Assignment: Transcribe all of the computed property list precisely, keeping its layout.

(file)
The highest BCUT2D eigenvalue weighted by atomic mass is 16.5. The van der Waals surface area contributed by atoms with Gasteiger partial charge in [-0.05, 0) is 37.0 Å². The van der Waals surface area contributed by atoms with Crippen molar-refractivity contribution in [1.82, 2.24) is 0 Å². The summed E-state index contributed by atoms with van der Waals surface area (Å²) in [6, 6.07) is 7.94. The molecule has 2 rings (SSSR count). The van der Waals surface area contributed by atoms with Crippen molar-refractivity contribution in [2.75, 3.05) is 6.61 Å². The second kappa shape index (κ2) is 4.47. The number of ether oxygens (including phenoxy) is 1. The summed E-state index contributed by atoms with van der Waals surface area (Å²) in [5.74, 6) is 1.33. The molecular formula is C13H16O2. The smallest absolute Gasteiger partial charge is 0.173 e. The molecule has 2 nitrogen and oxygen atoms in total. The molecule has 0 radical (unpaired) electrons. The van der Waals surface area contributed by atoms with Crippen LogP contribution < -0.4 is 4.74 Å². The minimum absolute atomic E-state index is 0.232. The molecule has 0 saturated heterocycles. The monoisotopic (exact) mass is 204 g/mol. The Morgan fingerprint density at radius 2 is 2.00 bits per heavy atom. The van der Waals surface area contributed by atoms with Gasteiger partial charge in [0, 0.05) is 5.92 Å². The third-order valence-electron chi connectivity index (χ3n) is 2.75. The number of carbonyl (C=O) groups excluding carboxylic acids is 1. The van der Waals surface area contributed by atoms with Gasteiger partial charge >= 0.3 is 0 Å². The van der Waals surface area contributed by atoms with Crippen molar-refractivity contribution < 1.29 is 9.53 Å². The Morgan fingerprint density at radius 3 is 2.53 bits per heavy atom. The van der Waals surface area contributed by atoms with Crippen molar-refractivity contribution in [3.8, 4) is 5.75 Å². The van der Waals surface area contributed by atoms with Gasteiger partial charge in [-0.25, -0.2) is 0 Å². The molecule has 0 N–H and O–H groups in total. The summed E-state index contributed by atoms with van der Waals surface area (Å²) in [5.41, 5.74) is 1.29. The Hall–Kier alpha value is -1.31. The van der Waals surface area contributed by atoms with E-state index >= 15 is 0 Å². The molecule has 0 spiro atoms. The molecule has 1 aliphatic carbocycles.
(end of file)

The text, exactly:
The highest BCUT2D eigenvalue weighted by atomic mass is 16.5. The van der Waals surface area contributed by atoms with Gasteiger partial charge in [-0.05, 0) is 37.0 Å². The van der Waals surface area contributed by atoms with Crippen molar-refractivity contribution in [1.82, 2.24) is 0 Å². The summed E-state index contributed by atoms with van der Waals surface area (Å²) in [6, 6.07) is 7.94. The molecule has 2 rings (SSSR count). The van der Waals surface area contributed by atoms with Crippen molar-refractivity contribution in [2.75, 3.05) is 6.61 Å². The second kappa shape index (κ2) is 4.47. The number of ether oxygens (including phenoxy) is 1. The summed E-state index contributed by atoms with van der Waals surface area (Å²) in [5.74, 6) is 1.33. The molecular formula is C13H16O2. The smallest absolute Gasteiger partial charge is 0.173 e. The molecule has 2 nitrogen and oxygen atoms in total. The molecule has 0 radical (unpaired) electrons. The van der Waals surface area contributed by atoms with Crippen LogP contribution < -0.4 is 4.74 Å². The minimum absolute atomic E-state index is 0.232. The molecule has 0 saturated heterocycles. The monoisotopic (exact) mass is 204 g/mol. The Morgan fingerprint density at radius 2 is 2.00 bits per heavy atom. The van der Waals surface area contributed by atoms with Gasteiger partial charge in [0, 0.05) is 5.92 Å². The third-order valence-electron chi connectivity index (χ3n) is 2.75. The number of carbonyl (C=O) groups excluding carboxylic acids is 1. The van der Waals surface area contributed by atoms with Gasteiger partial charge >= 0.3 is 0 Å². The van der Waals surface area contributed by atoms with Crippen molar-refractivity contribution < 1.29 is 9.53 Å². The Morgan fingerprint density at radius 3 is 2.53 bits per heavy atom. The van der Waals surface area contributed by atoms with Crippen molar-refractivity contribution in [3.8, 4) is 5.75 Å². The van der Waals surface area contributed by atoms with Gasteiger partial charge in [-0.25, -0.2) is 0 Å². The molecule has 0 N–H and O–H groups in total. The summed E-state index contributed by atoms with van der Waals surface area (Å²) in [5.41, 5.74) is 1.29. The Hall–Kier alpha value is -1.31. The van der Waals surface area contributed by atoms with E-state index >= 15 is 0 Å². The molecule has 0 spiro atoms. The molecule has 1 aliphatic carbocycles.